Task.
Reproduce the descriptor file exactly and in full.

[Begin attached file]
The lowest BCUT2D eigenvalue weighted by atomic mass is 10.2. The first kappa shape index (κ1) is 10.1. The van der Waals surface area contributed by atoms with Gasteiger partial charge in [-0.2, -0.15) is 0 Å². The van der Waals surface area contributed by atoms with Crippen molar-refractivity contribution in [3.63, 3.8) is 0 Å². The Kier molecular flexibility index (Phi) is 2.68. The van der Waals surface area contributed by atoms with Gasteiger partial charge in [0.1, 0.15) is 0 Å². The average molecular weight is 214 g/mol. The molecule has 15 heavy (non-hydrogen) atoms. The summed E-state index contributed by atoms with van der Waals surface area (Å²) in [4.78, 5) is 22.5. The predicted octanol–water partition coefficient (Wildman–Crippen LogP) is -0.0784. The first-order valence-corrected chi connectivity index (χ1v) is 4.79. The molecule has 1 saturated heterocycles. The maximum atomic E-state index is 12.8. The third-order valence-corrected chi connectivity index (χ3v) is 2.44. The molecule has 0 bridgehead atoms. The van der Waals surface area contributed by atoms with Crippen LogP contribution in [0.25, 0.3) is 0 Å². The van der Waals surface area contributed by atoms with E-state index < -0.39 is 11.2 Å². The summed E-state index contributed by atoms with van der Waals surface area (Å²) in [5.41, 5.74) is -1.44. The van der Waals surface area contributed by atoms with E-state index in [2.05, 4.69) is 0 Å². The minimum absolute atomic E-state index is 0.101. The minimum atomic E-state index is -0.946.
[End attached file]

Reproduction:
The lowest BCUT2D eigenvalue weighted by atomic mass is 10.2. The first kappa shape index (κ1) is 10.1. The van der Waals surface area contributed by atoms with Gasteiger partial charge in [-0.2, -0.15) is 0 Å². The van der Waals surface area contributed by atoms with Crippen molar-refractivity contribution in [3.63, 3.8) is 0 Å². The Kier molecular flexibility index (Phi) is 2.68. The van der Waals surface area contributed by atoms with Gasteiger partial charge in [0.1, 0.15) is 0 Å². The average molecular weight is 214 g/mol. The molecule has 15 heavy (non-hydrogen) atoms. The summed E-state index contributed by atoms with van der Waals surface area (Å²) in [4.78, 5) is 22.5. The predicted octanol–water partition coefficient (Wildman–Crippen LogP) is -0.0784. The first-order valence-corrected chi connectivity index (χ1v) is 4.79. The molecule has 1 saturated heterocycles. The maximum atomic E-state index is 12.8. The third-order valence-corrected chi connectivity index (χ3v) is 2.44. The molecule has 0 bridgehead atoms. The van der Waals surface area contributed by atoms with Crippen LogP contribution in [0.25, 0.3) is 0 Å². The van der Waals surface area contributed by atoms with E-state index < -0.39 is 11.2 Å². The summed E-state index contributed by atoms with van der Waals surface area (Å²) in [5.41, 5.74) is -1.44. The van der Waals surface area contributed by atoms with E-state index in [2.05, 4.69) is 0 Å². The minimum absolute atomic E-state index is 0.101. The minimum atomic E-state index is -0.946.